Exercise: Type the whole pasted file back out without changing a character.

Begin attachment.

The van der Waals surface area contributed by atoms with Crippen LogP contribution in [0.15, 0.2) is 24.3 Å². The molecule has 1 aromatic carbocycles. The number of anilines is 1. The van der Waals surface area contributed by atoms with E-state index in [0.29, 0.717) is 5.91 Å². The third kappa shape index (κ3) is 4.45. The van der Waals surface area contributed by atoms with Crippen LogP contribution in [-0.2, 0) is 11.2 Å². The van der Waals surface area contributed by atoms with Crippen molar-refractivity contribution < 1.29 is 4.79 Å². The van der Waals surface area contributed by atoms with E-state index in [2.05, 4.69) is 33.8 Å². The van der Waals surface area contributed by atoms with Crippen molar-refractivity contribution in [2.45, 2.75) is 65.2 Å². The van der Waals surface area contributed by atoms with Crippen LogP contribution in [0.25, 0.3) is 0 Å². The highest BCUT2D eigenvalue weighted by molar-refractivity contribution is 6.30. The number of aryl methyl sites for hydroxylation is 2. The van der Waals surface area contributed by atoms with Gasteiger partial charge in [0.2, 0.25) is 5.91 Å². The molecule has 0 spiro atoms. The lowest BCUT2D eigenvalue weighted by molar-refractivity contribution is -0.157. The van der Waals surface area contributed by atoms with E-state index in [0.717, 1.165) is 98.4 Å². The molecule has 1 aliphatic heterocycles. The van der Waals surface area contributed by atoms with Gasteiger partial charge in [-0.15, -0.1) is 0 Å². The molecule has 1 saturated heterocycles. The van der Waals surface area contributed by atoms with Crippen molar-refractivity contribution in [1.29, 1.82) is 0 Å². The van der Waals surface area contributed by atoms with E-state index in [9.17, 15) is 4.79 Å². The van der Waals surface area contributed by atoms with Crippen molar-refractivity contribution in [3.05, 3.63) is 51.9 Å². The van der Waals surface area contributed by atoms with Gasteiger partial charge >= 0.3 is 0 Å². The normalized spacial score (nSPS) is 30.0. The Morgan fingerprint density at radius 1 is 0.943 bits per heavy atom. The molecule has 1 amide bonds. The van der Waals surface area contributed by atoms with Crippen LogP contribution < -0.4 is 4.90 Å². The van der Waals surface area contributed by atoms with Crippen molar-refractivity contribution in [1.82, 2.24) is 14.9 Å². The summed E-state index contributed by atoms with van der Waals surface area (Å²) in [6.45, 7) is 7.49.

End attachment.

The van der Waals surface area contributed by atoms with Crippen LogP contribution in [0.15, 0.2) is 24.3 Å². The molecule has 1 aromatic carbocycles. The number of anilines is 1. The van der Waals surface area contributed by atoms with E-state index in [0.29, 0.717) is 5.91 Å². The third kappa shape index (κ3) is 4.45. The van der Waals surface area contributed by atoms with Crippen LogP contribution in [-0.2, 0) is 11.2 Å². The van der Waals surface area contributed by atoms with Crippen molar-refractivity contribution < 1.29 is 4.79 Å². The van der Waals surface area contributed by atoms with E-state index in [2.05, 4.69) is 33.8 Å². The van der Waals surface area contributed by atoms with Crippen molar-refractivity contribution in [2.45, 2.75) is 65.2 Å². The van der Waals surface area contributed by atoms with Crippen LogP contribution in [0.25, 0.3) is 0 Å². The highest BCUT2D eigenvalue weighted by molar-refractivity contribution is 6.30. The number of aryl methyl sites for hydroxylation is 2. The van der Waals surface area contributed by atoms with Gasteiger partial charge in [0.2, 0.25) is 5.91 Å². The molecule has 0 spiro atoms. The lowest BCUT2D eigenvalue weighted by molar-refractivity contribution is -0.157. The van der Waals surface area contributed by atoms with E-state index in [0.717, 1.165) is 98.4 Å². The molecule has 1 aliphatic heterocycles. The van der Waals surface area contributed by atoms with Gasteiger partial charge in [-0.15, -0.1) is 0 Å². The molecule has 1 saturated heterocycles. The van der Waals surface area contributed by atoms with Crippen molar-refractivity contribution in [1.29, 1.82) is 0 Å². The van der Waals surface area contributed by atoms with E-state index in [9.17, 15) is 4.79 Å². The van der Waals surface area contributed by atoms with Crippen molar-refractivity contribution in [3.05, 3.63) is 51.9 Å². The van der Waals surface area contributed by atoms with Gasteiger partial charge >= 0.3 is 0 Å². The normalized spacial score (nSPS) is 30.0. The Morgan fingerprint density at radius 1 is 0.943 bits per heavy atom. The molecule has 1 amide bonds. The van der Waals surface area contributed by atoms with Crippen LogP contribution < -0.4 is 4.90 Å². The van der Waals surface area contributed by atoms with Crippen molar-refractivity contribution in [1.82, 2.24) is 14.9 Å². The summed E-state index contributed by atoms with van der Waals surface area (Å²) in [6.45, 7) is 7.49.